Participants will be asked to perform some voluntary movements and/or maintaining some specific postures to evoke tremor. These will be self-paced movements typically seen in everyday life, such as drawing, reaching and picking up a cup, or holding a book. They will then receive continuous DBS, adaptive DBS or no DBS during these movements or postures. Adaptive DBS (also known as ‘closed loop DBS’) responds to the detection of movements and tremor. This procedure is for testing the performance of the adaptive DBS and will take approximately 1 hour.

In this study, the control conditions include continuous DBS and when the stimulation turned off, therefore provides within-subject control. The effect of adaptive DBS is evaluated in terms of decoding performance (accuracy, sensitivity, and false-positive rate), saved energy compared to continuous DBS, and tremor suppression.

Intervention type

Behavioural

Phase

Drug names

Primary outcome measure

1. Voluntary movement and postural tremor decoding performance assessed through recorded LFPs and accelerometer signals at baseline, 1h, and 2h.
2. Effectiveness and efficiency of the proposed adaptive DBS assessed by the energy saved compared to continuous DBS and the suppression of tremor compared with when the DBS is turned off measured using accelerometer and patient’s self-report at baseline, 1h, and 2h.

Secondary outcome measures

1. Different feature contributions for voluntary movement and posture tremor decoding assessed through recorded LFPs and accelerometer signals at baseline, 1h, and 2h.
2. The possibility for predicting the onsets of voluntary movement and postural tremor using LFPs, thus the DBS can be switched on in advance assessed by recorded LFPs and accelerometer signals at baseline, 1h, and 2h.
3. Possibilities of movement/tremor decoding on different contacts using the anatomy information of the DBS electrodes for the patients at baseline, 1h, and 2h.

Overall trial start date

01/12/2018

Overall trial end date

31/01/2022

Reason abandoned (if study stopped)

Eligibility

Participant inclusion criteria

1. Aged 25 to 80 years
2. Diagnosis of essential tremor or dystonia tremor
3. Undergoing DBS for tremor symptoms

Participant type

Patient

Age group

Adult

Gender

Both

Target number of participants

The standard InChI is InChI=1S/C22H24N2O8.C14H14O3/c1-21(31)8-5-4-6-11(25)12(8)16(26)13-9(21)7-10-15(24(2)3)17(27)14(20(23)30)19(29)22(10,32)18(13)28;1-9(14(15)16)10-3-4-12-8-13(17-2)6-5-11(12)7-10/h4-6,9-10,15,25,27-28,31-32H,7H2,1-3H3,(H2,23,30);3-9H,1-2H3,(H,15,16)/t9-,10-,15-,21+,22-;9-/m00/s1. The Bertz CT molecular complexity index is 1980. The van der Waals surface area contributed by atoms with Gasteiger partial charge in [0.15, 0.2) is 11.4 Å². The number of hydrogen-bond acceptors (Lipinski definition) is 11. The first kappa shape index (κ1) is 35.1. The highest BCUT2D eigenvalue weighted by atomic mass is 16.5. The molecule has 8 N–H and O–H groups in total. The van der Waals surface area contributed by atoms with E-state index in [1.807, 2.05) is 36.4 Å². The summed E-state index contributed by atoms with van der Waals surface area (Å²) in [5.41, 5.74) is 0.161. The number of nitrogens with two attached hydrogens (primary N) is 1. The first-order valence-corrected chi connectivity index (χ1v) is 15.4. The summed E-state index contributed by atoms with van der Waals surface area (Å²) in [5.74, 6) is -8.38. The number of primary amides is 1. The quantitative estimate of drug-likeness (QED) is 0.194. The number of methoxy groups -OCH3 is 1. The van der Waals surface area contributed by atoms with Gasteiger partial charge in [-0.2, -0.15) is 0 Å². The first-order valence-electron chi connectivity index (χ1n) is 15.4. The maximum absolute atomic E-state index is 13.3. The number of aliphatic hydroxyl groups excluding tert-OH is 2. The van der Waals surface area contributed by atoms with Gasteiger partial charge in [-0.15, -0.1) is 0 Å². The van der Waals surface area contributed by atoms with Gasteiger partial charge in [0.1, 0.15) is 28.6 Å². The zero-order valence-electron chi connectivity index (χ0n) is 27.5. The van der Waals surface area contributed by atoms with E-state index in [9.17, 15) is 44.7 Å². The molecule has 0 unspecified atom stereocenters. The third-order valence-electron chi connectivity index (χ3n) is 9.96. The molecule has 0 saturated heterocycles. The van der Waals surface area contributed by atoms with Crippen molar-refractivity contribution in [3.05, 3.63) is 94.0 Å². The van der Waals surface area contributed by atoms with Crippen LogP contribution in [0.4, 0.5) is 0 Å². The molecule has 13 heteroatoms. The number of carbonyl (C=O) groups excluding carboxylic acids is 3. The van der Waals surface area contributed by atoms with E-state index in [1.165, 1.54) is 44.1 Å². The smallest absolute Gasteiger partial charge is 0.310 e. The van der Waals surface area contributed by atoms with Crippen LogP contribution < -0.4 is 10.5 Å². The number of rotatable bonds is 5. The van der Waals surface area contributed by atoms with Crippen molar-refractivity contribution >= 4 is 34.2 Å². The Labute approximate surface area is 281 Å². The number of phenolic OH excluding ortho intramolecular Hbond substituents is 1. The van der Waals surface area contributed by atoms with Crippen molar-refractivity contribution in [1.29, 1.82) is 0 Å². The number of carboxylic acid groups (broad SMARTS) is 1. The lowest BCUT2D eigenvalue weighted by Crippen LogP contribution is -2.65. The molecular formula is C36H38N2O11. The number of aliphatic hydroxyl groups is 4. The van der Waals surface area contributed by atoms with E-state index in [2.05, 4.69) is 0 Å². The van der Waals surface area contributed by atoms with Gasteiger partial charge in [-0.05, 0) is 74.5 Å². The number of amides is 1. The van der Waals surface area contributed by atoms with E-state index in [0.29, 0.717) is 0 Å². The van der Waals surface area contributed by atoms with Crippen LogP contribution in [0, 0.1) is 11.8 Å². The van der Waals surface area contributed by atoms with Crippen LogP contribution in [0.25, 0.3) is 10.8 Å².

10 - ET with DBS electrodes implanted

Participant exclusion criteria

1. Intracranial bleeding, confusion, CSF leak or any other complication after the first stage of surgery
2. Lack of capacity to consent (judged by the clinician taking consent as not having sufficient mental capacity to understand the study and its requirements). Anyone who, in the opinion of the clinician taking consent, is unlikely to retain sufficient mental capacity for the duration of their involvement in the study.
3. Cognitive impairment/lack of capacity to perform the experimental tasks. In cases where capacity was borderline and difficult to judge subjectively, we will additionally conduct a short (10 min) quantitative assessment of cognitive function using the Mini Mental State Exam (MMSE). Patients with a score of <20 will be excluded from the study.

Recruitment start date

01/12/2018

Recruitment end date

31/08/2021

Locations

Countries of recruitment

United Kingdom

Trial participating centre

University of Oxford
Nuffield Department of Clinical Neurosciences Level 6 West Wing John Radcliffe Hospital
Oxford
OX3 9DU
United Kingdom

Sponsor information

Organisation

University of Oxford

Sponsor details

Clinical Trials and Research Governance
Joint Research Office
1st floor Boundary Brook House
Churchill Drive
Headington
Oxford
OX3 7GB
United Kingdom
+44 01865616487
ctrg@admin.ox.ac.uk

Sponsor type

University/education

Website

http://www.ox.ac.uk/

Funders

Funder type

Research council

Funder name

Medical Research Council

Alternative name(s)

MRC

Funding Body Type

government organisation

Funding Body Subtype

National government

Location

United Kingdom

Funder name

Rosetrees Trust

Alternative name(s)

Funding Body Type

private sector organisation

Funding Body Subtype

other non-profit

Location

United Kingdom

Results and Publications

Publication and dissemination plan

The patient information sheet (PIS), study protocol, and consent forms are all available upon reasonable request from the study chief investigator (Dr Tan). Results of this study will be disseminated through a range of peer-reviewed scientific articles, conference presentations, and online articles.

IPD Sharing statement:
The datasets generated and/or analysed during the current study during this study will be included in the subsequent results publication. Raw data will be anonymised and made possible for sharing. When being contacted with a request to share data generated by the study, the chief investigator will ask the requestor to provide a brief research proposal on how they wish to use the data. If the CI has doubts over the scientific validity of the proposal or the requestor's ability to analyse/interpret data correctly, this should be discussed with the requestor. The CI, Dr Huiling Tan will be in charge of ensuring that the security and confidentiality of the participants' information is maintained.

Intention to publish date

31/08/2021

Participant level data

Available on request

Basic results (scientific)

Publication list

Publication citations

Additional files

Editorial Notes

14/02/2020: Trial’s existence confirmed by South Central - Oxford B Research Ethics Committee.